DNA is a marvelous tool for genealogists. As a person who loves history, learning about my origins comes second nature to me. People should not separate one from the other. It is important that I understand history and my place in it. Generations become blurred but we are connected in ways we can’t imagine. The connections made through research and examining DNA can take one down unexpected paths. It does not change who I am, but it does connect me to others and the global world. Through DNA, I have found close cousins in both the southern Balkans and Bulgaria. What was my ancestor doing here? I can read history to predict reasons for my male ancestor passing into and out of this area some 500-700 years ago, but I will never know for sure. What I do know is I have relatives who were born and raised in these regions. And I am meeting one tonight.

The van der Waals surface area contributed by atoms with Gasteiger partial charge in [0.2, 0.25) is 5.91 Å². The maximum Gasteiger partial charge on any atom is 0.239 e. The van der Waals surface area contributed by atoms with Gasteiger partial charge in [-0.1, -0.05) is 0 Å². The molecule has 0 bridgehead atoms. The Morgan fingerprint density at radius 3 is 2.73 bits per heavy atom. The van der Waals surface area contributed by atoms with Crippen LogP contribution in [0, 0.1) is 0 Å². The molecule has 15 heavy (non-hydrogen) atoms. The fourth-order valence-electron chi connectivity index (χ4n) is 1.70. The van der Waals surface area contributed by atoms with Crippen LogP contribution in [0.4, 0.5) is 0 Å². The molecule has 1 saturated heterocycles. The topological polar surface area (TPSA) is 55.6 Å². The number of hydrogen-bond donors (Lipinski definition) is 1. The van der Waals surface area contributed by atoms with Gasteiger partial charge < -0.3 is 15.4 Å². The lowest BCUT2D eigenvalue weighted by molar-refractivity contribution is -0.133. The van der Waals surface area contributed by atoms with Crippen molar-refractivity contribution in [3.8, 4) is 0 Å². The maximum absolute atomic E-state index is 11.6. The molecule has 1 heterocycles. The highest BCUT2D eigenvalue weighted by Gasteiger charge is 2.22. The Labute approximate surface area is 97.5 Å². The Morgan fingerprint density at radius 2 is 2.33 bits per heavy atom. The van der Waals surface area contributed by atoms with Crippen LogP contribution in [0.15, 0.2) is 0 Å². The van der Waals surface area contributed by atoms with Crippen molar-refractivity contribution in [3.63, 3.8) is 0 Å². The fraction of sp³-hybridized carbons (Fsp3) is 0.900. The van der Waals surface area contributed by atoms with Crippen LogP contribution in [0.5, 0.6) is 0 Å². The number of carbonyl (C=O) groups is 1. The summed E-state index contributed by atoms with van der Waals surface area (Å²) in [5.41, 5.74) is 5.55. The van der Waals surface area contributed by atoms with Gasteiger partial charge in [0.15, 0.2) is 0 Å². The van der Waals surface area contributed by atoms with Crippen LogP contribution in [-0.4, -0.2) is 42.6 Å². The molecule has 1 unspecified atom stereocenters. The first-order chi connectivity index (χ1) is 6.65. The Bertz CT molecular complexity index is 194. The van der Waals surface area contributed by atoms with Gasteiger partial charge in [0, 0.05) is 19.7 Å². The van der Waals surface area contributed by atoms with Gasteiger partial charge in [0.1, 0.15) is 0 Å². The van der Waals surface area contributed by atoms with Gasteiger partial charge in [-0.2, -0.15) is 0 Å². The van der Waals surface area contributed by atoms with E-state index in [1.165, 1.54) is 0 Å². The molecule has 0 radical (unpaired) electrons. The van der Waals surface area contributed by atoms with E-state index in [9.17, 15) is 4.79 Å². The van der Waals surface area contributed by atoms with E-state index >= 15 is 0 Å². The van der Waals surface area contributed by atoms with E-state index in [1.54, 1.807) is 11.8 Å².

Hundreds of years ago, my ancestor felt a need to migrate northwest through ancient Anatolia, travel through Bulgaria and into the Balkans. Ultimately, he landed in London, England sometime in the mid 1600s before being transported to the colonies in 1764 as a guest of Old Bailey. (He probably spoke Bulgarian and Croatian long before he learned English!)
My cousin Pam, now living but a short distance from this London ancestor’s dwelling, met me in Plovdiv. Over dinner and drinks, we share experiences and plan our week of travel around her homeland. Our first destination is her hometown of Stara Zagora where her parents live. They are third-fourth generation Bulgarian, their earlier ancestor having immigrated up from Constantinople after it fell to the Ottomans. Immediately, I feel welcome and special. Time and distance are surmounted by modern science and airplanes.